News: National Guard mourns loss of four airmen
By Army National Guard Sgt. Darron Salzer
and Air Force Lt. Col. Robert Carver
National Guard Bureau
ARLINGTON, Va. - The 145th Airlift Wing of the North Carolina Air National Guard is mourning the loss of four Air National Guard airmen, and the serious injury of two others, after their C-130 Hercules crashed in southwestern South Dakota approximately 6:30 p.m. Mountain time, July 1.
“We are deeply saddened that four of our outstanding airmen lost their lives while battling wildfires over the weekend in South Dakota,” said Air Force Gen. Craig McKinley, the chief of the National Guard Bureau. “Our thoughts and our prayers go out to the family members and friends of those who were lost, and we wish a speedy and full recovery of those who survived this tragic event.”
The aircraft - equipped with a U.S. Forest Service-owned Modular Airborne Firefighting System - was assisting with the White Draw wildfire near the town of Edgemont, S.D., when it crashed. The cause of the crash is currently under investigation.
The men who lost their lives are Air Force Lt. Col. Paul K. Mikeal, a pilot from Mooresville, N.C. with the 145th AW; Air Force Maj. Joseph M. McCormick, pilot from Belmont, N.C.; Air Force Maj. Ryan S. David, a flight navigator from Boone, N.C.; and Senior Master Sgt. Robert S. Cannon, a flight engineer from Charlotte, N.C.
“Words can not express how much we feel the loss of these airmen,” said Air Force Brig. Gen. Tony McMillan, the 145th AW commander. “Our prayers are with the families, as well as our injured brothers as they recover.”
In a statement July 2, President Barack Obama said he knows that Americans across the country share in his concern for the well being of the surviving crewmembers and deep condolences for the families of those who lost their lives.
“They are heroes who deserve the appreciation of a grateful nation,” Obama said.
Mikeal was assigned to the 156th Airlift Squadron as an evaluator pilot and had more than 20 years of service. He leaves behind a wife and two children.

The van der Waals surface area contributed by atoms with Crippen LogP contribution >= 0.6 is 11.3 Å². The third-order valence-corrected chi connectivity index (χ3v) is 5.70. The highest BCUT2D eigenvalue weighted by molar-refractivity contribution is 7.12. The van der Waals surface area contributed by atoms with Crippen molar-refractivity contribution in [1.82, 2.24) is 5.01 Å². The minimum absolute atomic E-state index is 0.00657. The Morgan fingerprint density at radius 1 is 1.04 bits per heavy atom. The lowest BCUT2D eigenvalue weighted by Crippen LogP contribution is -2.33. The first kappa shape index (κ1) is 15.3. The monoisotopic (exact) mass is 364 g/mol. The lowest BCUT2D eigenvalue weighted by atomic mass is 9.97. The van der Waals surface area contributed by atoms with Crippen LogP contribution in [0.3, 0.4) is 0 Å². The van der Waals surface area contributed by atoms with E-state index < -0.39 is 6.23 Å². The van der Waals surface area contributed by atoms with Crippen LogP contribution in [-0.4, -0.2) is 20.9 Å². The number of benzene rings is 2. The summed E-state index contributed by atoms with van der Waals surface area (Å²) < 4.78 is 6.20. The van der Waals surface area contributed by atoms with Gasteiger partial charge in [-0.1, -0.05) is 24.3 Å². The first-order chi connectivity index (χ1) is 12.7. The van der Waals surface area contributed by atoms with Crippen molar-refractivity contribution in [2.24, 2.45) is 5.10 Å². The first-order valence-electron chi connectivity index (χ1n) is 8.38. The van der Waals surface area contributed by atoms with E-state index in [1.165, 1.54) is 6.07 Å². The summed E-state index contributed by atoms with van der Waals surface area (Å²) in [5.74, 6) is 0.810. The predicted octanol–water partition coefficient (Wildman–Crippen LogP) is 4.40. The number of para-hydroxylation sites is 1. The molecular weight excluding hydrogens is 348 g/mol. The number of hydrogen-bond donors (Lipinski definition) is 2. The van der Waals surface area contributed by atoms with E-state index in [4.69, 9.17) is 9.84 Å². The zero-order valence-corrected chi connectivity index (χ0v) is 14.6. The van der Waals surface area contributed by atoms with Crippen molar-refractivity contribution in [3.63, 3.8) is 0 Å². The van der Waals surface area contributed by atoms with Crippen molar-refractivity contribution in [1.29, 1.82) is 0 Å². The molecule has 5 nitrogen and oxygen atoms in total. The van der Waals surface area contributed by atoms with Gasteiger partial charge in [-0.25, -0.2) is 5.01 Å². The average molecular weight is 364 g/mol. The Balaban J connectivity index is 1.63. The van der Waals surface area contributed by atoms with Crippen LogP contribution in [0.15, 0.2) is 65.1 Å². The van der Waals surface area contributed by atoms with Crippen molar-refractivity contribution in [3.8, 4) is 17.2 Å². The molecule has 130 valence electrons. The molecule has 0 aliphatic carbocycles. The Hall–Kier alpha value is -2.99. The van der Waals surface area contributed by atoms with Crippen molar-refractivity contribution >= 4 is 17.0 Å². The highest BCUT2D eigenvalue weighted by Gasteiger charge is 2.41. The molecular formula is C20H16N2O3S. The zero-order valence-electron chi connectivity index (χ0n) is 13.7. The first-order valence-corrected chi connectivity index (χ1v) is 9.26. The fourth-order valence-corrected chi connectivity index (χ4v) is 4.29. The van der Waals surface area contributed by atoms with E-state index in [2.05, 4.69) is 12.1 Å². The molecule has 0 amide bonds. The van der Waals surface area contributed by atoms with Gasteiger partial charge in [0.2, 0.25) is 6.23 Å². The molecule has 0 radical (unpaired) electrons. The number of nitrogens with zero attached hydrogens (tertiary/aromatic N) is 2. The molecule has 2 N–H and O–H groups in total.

McCormick was an instructor pilot and chief of training for the 156th Airlift Squadron. He was married with four children.
David was an experienced navigator and was also assigned to the 156th. He joined the North Carolina Air National Guard in 2011 after prior service in the active-duty U.S. Air Force. His wife and one child survive him.
Cannon had more than 29 years with the 145th AW and was a flight engineer with the 145th Operations Support Flight. He was married with two children.
The names of the injured have not been released. Both of the injured airmen remain hospitalized.
The crew and its aircraft, along with two other 145th C-130s and three dozen airmen, flew from Charlotte, N.C. to Peterson Air Force Base in Colorado Springs, Colo., June 30 to assist with fighting forest fires in the Rocky Mountain region. They were due to move to a base in Cheyenne, Wyo., on Monday.
"The support of civil authorities during natural disasters is a key and unique mission of the National Guard," said Army Maj. Gen. Gregory Lusk, the adjutant general of North Carolina National Guard "The MAFFS mission is probably one of the seminal missions of the Air National Guard, representing interagency coordination between the Guard and the U.S. Forest Service, the Department of Homeland Security, and Department of Defense organizations to suppress the fires."
According to Forest Service records, the agency has been working with the North Carolina Air National Guard on fire suppression missions since the early 1970s.
North Carolina Gov. Bev Perdue declared that flags be flown at half-staff today.
Date Posted:07.03.2012 17:18
Location:ARLINGTON, VA, US
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